Double accidents…

This very first image related post covers one of the most exciting phenomenons in analogue photography: accidents. In the digital world these kinds of surprises are becoming more and more extinct. Automatic and intelligent camera functions correct colours, sharpen the unsharp, eliminate the flaw. If the camera does not get it right, there is always the option to delete. What we get is perfect pictures en mass. And although many people may say: “Why would anyone – especially photographers – object to many, many perfect pictures?” – they would have a point. My response to this argument is that clean and flawless pictures are not the reason for me to be into this artform…

There is something exciting and highly rewarding about not being able to see immediately what has been captured after releasing the shutter button. One has to shoot the remaining part of the film, which for me sometimes takes a while. One has to have the film developed and hope the person in charge of that does not mess it up, or one develops the film at home and hopes that one does not mess it up. To see the results weeks after actually shooting the image is the climax of a long process of being inspired, having the idea of an image, and trying to do it right because so many things can go wrong. Sometimes they do go wrong, or because here I think that “wrong” is inapplicable, I prefer the word “unplanned”. I have repeatedly been surprised by the difference in what was planned and what actually happened. Some of these surprises are not worth mentioning. But those that are worth mentioning have become some of my favourite and most memorable images! Every time I see them, a grin on my face appears. Here are two of my favourite images that went “unplanned”.


This photograph was taken in Rome, Italy using a Lomography La Sardina and Lomography X-PRO 200 film. Two images were somehow overlapped (I am still unsure why exactly, but I expect that the filmroll was not advanced guidebook-style) and created this wicked and confusing image. The left and first image is of Castel Sant’Angelo, a mausoleum on the northern side of river Tevere. I had just changed the filmroll amateurishly in the shade, explaining the reddish light leaks on the left side of the picture. Some might call me a fool, but actually I like the flaming effect. The right and second image is of the Vatican, just around the corner from where the left image was taken. What I like most about the picture is the dreaminess that is created by the leaves in the middle, stemming from the first picture. Depending on the background, they change in colour and contrast. Also, they make visible the long row of massive buildings on the left side of the road in the vatican picture. This taught me a highly valuable lesson for double exposures: The second picture will only become visible in dark areas of the first image! As can be seen, the building is not visible, except for where it is “covered by leaves”. Basic but essential knowledge.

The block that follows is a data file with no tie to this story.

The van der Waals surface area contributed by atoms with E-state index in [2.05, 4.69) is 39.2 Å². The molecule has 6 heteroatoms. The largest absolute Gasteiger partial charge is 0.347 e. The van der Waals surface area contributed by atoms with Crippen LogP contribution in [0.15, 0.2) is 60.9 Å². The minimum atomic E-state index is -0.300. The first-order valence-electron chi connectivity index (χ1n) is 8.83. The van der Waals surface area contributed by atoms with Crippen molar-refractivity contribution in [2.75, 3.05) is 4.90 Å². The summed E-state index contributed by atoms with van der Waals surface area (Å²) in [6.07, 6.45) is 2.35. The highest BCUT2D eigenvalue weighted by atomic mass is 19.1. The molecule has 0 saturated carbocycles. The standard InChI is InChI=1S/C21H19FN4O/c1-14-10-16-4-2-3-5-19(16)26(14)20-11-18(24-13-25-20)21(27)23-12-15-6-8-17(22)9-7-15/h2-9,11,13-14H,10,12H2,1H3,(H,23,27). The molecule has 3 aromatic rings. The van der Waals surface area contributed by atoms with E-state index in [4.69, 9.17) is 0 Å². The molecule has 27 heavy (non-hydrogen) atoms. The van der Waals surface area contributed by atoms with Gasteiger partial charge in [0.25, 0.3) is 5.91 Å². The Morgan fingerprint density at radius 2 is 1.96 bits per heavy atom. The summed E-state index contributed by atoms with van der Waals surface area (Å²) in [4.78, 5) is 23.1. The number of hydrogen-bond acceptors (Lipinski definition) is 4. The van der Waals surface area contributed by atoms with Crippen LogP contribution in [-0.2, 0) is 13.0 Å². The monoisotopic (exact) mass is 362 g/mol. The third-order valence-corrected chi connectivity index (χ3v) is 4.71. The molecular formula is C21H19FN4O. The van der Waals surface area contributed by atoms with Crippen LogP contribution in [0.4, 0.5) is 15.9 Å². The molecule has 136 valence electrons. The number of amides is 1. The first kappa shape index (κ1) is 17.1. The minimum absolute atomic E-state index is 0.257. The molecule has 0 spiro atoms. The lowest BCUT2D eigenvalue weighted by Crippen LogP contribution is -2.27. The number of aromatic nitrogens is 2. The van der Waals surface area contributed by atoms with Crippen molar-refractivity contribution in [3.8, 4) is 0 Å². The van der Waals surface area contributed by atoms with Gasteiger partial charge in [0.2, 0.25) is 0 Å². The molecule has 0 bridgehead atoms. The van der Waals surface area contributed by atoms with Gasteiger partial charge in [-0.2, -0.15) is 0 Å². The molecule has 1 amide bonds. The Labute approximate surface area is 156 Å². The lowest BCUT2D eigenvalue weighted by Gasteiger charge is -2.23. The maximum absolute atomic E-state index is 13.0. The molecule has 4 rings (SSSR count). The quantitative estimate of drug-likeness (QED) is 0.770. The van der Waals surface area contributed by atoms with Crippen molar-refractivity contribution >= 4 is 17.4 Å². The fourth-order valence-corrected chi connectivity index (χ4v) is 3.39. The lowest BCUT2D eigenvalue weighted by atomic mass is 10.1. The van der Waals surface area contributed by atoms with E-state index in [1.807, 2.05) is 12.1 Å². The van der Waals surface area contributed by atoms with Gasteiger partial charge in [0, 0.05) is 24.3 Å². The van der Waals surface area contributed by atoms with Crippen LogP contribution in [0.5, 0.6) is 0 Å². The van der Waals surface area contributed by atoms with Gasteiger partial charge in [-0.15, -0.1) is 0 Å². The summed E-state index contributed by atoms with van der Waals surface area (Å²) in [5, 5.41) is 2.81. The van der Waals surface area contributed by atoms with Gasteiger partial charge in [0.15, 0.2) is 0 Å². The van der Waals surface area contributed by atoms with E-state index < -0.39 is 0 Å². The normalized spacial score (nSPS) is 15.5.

The second picture was taken of a dear friend of mine. Lighting conditions were terrible, as it was indoors in a late summer evening. Not caring, I took the picture anyway and cannot explain any of the weird sources of the light streaks that wildly cross the picture. Before cognitively marking it as rubbish, take a moment to detect all of the flares. Despite (or because of) its unordinary nature this has developed to one of my favourites. I guess with analogue you never know…



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